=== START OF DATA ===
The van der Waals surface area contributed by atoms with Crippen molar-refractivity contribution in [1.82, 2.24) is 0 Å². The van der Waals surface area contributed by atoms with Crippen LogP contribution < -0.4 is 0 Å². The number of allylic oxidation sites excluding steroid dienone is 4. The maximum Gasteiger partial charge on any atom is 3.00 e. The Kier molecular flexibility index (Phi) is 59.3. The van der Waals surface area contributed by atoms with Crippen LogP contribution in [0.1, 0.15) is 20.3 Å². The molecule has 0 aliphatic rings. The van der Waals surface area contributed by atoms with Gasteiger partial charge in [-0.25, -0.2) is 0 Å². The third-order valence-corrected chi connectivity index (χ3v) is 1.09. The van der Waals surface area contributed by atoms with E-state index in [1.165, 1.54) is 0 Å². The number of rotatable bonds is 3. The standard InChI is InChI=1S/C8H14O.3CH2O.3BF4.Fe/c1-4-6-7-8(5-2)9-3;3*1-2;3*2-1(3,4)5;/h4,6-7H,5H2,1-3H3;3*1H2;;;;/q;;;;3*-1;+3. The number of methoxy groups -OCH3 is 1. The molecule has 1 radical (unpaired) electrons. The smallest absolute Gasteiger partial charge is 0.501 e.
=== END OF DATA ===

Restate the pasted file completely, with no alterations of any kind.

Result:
The van der Waals surface area contributed by atoms with Crippen molar-refractivity contribution in [1.82, 2.24) is 0 Å². The van der Waals surface area contributed by atoms with Crippen LogP contribution < -0.4 is 0 Å². The number of allylic oxidation sites excluding steroid dienone is 4. The maximum Gasteiger partial charge on any atom is 3.00 e. The Kier molecular flexibility index (Phi) is 59.3. The van der Waals surface area contributed by atoms with Crippen LogP contribution in [0.1, 0.15) is 20.3 Å². The molecule has 0 aliphatic rings. The van der Waals surface area contributed by atoms with Gasteiger partial charge in [-0.25, -0.2) is 0 Å². The third-order valence-corrected chi connectivity index (χ3v) is 1.09. The van der Waals surface area contributed by atoms with E-state index in [1.165, 1.54) is 0 Å². The number of rotatable bonds is 3. The standard InChI is InChI=1S/C8H14O.3CH2O.3BF4.Fe/c1-4-6-7-8(5-2)9-3;3*1-2;3*2-1(3,4)5;/h4,6-7H,5H2,1-3H3;3*1H2;;;;/q;;;;3*-1;+3. The number of methoxy groups -OCH3 is 1. The molecule has 1 radical (unpaired) electrons. The smallest absolute Gasteiger partial charge is 0.501 e.